Define network locations as boundaries for Configuration Manager

Applies to: Configuration Manager (current branch)

Configuration Manager boundaries are locations on your network that contain devices that you want to manage. You can create different types of boundaries, for example, an Active Directory site or network IP address. When the Configuration Manager client identifies a similar network location, that device is a part of the boundary.

Configuration Manager supports the following boundary types:

  • IP subnet
  • Active Directory site
  • IPv6 prefix
  • IP address range
  • VPN (starting in version 2006)

You can manually create individual boundaries or use Active Directory forest discovery. This discovery method automatically finds and creates boundaries for IP subnets and Active Directory sites. When Active Directory forest discovery identifies a supernet for an Active Directory site, Configuration Manager converts the supernet into an IP address range boundary.

If a device isn't in the boundary you expect, it may because you haven't defined its network location as a boundary. When the network location of a device is in doubt, use the following Windows commands on the device to confirm:

  • IP address: ipconfig
  • Active Directory site: nltest /dsgetsite
  • VPN: ipconfig /all

Boundary types

IP subnet

The IP subnet boundary type requires a Subnet ID. For example, If you provide the Network (default gateway) and Subnet mask values, Configuration Manager automatically calculates the Subnet ID. When you save the boundary, Configuration Manager only saves the Subnet ID value.


Configuration Manager doesn't support the direct entry of a supernet as a boundary. Instead, use the IP address range boundary type.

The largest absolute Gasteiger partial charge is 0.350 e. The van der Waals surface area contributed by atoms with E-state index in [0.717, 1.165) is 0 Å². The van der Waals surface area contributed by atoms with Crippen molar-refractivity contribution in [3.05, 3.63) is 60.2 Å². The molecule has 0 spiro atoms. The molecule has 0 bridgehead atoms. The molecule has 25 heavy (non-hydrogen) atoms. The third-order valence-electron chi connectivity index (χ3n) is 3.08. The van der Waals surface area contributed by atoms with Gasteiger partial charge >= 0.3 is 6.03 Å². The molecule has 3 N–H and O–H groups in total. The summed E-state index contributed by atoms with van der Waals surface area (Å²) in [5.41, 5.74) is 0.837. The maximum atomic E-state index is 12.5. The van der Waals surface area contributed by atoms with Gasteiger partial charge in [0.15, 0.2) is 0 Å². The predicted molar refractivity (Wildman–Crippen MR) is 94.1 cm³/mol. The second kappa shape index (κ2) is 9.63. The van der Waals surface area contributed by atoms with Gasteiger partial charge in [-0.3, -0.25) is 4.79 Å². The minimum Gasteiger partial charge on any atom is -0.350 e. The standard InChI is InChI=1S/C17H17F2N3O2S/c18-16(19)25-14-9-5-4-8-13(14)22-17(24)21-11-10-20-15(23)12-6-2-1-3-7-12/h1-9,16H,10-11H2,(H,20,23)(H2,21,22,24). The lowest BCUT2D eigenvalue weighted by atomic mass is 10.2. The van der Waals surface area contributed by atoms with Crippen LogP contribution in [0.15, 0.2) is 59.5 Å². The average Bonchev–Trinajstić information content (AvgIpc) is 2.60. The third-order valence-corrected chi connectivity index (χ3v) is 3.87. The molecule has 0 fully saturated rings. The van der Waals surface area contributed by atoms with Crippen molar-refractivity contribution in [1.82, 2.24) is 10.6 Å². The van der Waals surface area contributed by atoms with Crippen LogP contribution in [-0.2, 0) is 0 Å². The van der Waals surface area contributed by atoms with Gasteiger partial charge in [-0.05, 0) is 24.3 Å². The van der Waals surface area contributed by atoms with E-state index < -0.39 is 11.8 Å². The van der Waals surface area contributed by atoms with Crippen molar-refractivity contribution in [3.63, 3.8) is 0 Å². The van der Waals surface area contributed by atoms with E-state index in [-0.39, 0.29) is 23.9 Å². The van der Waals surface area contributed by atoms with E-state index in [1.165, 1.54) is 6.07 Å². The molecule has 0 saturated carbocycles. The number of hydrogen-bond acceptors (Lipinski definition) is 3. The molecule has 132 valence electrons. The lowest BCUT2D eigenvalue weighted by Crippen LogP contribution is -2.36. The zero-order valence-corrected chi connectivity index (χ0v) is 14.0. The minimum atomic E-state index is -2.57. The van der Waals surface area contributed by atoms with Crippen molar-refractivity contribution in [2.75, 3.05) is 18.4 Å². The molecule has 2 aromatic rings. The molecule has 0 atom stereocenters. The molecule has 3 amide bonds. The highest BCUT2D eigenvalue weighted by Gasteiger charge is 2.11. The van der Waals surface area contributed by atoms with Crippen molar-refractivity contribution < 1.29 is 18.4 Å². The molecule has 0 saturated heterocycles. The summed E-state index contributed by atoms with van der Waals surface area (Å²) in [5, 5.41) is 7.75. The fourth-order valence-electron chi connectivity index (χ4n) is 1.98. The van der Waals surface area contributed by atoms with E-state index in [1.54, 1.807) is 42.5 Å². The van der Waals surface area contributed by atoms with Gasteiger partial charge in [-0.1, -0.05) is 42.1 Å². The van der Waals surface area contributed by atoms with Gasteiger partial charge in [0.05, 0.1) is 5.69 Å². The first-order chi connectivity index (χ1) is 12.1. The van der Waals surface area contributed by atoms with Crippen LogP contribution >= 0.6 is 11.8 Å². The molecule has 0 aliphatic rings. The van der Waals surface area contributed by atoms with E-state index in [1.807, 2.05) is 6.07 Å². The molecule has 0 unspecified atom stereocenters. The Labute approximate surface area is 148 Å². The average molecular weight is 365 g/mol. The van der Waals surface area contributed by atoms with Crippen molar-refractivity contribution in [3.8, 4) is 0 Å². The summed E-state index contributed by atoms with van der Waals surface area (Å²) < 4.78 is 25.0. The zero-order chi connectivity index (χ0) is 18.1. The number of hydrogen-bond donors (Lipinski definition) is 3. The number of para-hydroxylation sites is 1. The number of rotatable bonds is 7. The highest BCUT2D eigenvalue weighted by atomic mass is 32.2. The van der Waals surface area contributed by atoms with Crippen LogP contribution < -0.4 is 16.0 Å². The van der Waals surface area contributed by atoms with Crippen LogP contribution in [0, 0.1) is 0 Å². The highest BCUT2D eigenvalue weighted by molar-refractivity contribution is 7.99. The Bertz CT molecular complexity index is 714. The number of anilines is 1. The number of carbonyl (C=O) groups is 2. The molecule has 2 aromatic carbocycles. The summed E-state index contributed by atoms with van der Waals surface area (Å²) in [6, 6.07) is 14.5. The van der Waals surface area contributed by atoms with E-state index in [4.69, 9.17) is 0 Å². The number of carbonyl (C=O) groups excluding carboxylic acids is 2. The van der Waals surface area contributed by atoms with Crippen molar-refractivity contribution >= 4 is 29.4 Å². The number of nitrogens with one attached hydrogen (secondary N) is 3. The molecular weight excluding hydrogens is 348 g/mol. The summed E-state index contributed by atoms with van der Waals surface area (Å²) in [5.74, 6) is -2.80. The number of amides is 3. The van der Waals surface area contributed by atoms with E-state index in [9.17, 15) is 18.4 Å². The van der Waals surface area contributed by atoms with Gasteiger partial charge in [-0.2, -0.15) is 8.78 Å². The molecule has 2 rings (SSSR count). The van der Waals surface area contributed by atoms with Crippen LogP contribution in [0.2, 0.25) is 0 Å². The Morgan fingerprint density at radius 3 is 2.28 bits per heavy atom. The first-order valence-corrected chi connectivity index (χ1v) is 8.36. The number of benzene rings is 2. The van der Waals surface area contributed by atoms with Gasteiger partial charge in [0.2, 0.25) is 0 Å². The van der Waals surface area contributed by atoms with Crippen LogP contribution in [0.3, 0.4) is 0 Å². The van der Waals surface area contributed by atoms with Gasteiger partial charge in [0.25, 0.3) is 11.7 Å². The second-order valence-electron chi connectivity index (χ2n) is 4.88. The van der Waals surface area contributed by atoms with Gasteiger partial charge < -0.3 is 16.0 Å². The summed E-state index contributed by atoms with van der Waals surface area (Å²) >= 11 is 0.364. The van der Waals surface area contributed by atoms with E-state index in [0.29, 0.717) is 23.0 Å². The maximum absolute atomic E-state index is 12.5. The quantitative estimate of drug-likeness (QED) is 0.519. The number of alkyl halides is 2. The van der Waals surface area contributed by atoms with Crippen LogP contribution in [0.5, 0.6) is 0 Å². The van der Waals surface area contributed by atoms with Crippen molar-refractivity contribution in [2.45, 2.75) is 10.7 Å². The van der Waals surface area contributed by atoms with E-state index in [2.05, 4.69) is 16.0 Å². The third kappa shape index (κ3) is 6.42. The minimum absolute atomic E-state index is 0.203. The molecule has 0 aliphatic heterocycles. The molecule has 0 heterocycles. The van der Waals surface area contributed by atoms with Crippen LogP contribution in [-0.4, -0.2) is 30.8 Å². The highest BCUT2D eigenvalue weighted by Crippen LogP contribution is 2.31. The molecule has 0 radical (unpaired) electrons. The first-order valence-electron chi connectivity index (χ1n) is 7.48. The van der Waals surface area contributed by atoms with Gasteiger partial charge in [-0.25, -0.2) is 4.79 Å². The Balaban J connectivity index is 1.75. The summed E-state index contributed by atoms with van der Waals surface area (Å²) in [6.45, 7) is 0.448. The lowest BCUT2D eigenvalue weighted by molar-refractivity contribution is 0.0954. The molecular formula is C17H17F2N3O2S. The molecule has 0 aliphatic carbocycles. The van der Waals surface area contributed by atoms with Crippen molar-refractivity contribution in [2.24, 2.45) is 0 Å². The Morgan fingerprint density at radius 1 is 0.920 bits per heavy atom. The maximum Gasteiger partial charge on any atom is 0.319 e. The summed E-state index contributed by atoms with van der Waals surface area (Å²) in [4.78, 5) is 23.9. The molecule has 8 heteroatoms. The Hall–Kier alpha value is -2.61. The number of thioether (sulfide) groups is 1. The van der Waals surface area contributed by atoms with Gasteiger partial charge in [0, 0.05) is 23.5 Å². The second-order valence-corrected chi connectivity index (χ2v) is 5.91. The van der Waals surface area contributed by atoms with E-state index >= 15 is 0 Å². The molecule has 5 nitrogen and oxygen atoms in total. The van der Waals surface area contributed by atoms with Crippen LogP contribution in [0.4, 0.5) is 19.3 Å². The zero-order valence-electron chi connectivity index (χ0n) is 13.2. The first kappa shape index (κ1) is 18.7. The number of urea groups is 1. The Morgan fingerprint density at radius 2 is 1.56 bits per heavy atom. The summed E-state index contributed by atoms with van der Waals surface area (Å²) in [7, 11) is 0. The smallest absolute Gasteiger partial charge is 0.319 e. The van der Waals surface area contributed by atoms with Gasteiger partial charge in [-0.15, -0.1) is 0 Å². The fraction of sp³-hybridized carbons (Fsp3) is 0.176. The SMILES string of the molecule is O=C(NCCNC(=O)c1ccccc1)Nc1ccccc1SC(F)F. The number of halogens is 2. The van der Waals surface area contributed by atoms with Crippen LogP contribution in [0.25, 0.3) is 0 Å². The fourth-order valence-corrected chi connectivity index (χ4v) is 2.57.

Active Directory site

For the Active Directory site boundary type, you specify the site name. You can type the name or browse the local forest of the site server.

When you specify an Active Directory site for a boundary, the boundary includes each IP subnet that's a member of that Active Directory site. If the configuration of the Active Directory site changes in Active Directory, the network locations included in this boundary also change.

Active Directory site boundaries don't work for pure Microsoft Entra devices, also called cloud domain-joined devices. If they roam on-premises, and you only create Active Directory site type boundaries, these devices won't be in a boundary.


Use the following Windows command to see a device's current Active Directory site: nltest /dsgetsite.

To determine if a client is cloud domain-joined, use the following Windows command: dsregcmd /status. For more information, see dsregcmd command - device state.

IPv6 prefix

For the IPv6 prefix boundary type, you specify a Prefix. For example, 2001:1111:2222:3333.

IP address range

For the IP address range boundary type, specify the Starting IP address and Ending IP address for the range. The range can include part of an IP subnet or multiple IP subnets. Use an IP address range boundary type to support a supernet.

You can also use this type to define a boundary for a single IP address. Set both the starting and ending IP addresses as the same value. This configuration may be useful for unique devices or test environments.


Starting in version 2006, to simplify managing remote clients, create a boundary type for VPNs. When a client sends a location request, it includes additional information about its network configuration. Based upon this information, the server determines whether the client is on a VPN. For Configuration Manager to associate the client in the boundary, connect the device to the VPN.

You can configure a VPN boundary in several ways:

  • Auto detect VPN: Configuration Manager detects any VPN solution that uses the point-to-point tunneling protocol (PPTP). If it doesn't detect your VPN, use one of the other options. The boundary value in the console list will be Auto:On.

  • Connection name: Specify the name of the VPN connection on the device. It's the name of the network adapter in Windows for the VPN connection. Configuration Manager matches the first 250 characters of the string, but doesn't support wildcard characters or partial strings. The boundary value in the console list will be Name:<name>, where <name> is the connection name that you specify.